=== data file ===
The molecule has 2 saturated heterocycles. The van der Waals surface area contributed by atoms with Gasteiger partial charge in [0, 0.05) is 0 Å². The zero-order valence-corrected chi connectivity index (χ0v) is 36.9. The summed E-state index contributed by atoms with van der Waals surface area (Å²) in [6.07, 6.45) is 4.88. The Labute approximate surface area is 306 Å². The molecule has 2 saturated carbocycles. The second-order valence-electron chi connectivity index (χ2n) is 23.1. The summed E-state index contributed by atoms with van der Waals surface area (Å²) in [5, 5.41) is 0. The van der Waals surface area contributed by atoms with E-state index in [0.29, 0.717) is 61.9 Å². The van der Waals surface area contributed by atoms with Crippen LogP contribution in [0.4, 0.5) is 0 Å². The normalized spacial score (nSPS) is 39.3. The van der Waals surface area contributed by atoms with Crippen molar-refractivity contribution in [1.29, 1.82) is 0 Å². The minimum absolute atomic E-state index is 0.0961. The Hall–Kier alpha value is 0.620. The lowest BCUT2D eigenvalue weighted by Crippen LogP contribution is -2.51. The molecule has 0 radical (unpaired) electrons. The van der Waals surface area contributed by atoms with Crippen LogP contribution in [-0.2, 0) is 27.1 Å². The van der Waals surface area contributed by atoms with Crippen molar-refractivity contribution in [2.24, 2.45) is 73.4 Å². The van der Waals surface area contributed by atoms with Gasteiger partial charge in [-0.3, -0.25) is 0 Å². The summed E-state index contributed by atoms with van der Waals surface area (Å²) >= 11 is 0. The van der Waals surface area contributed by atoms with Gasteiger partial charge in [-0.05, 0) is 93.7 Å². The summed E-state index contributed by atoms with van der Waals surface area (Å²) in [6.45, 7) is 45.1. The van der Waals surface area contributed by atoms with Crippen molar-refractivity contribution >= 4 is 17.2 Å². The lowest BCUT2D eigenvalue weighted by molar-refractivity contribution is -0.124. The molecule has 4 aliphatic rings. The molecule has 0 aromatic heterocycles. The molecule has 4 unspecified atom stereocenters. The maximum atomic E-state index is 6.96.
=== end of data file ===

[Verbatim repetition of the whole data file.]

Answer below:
The molecule has 2 saturated heterocycles. The van der Waals surface area contributed by atoms with Gasteiger partial charge in [0, 0.05) is 0 Å². The zero-order valence-corrected chi connectivity index (χ0v) is 36.9. The summed E-state index contributed by atoms with van der Waals surface area (Å²) in [6.07, 6.45) is 4.88. The Labute approximate surface area is 306 Å². The molecule has 2 saturated carbocycles. The second-order valence-electron chi connectivity index (χ2n) is 23.1. The summed E-state index contributed by atoms with van der Waals surface area (Å²) in [5, 5.41) is 0. The van der Waals surface area contributed by atoms with E-state index in [0.29, 0.717) is 61.9 Å². The van der Waals surface area contributed by atoms with Crippen LogP contribution in [0.4, 0.5) is 0 Å². The normalized spacial score (nSPS) is 39.3. The van der Waals surface area contributed by atoms with Crippen molar-refractivity contribution in [1.29, 1.82) is 0 Å². The minimum absolute atomic E-state index is 0.0961. The Hall–Kier alpha value is 0.620. The lowest BCUT2D eigenvalue weighted by Crippen LogP contribution is -2.51. The molecule has 0 radical (unpaired) electrons. The van der Waals surface area contributed by atoms with Crippen LogP contribution in [-0.2, 0) is 27.1 Å². The van der Waals surface area contributed by atoms with Crippen molar-refractivity contribution in [2.24, 2.45) is 73.4 Å². The van der Waals surface area contributed by atoms with Gasteiger partial charge in [-0.3, -0.25) is 0 Å². The summed E-state index contributed by atoms with van der Waals surface area (Å²) >= 11 is 0. The van der Waals surface area contributed by atoms with Gasteiger partial charge in [-0.05, 0) is 93.7 Å². The summed E-state index contributed by atoms with van der Waals surface area (Å²) in [6.45, 7) is 45.1. The van der Waals surface area contributed by atoms with Crippen molar-refractivity contribution >= 4 is 17.2 Å². The lowest BCUT2D eigenvalue weighted by molar-refractivity contribution is -0.124. The molecule has 4 aliphatic rings. The molecule has 0 aromatic heterocycles. The molecule has 4 unspecified atom stereocenters. The maximum atomic E-state index is 6.96.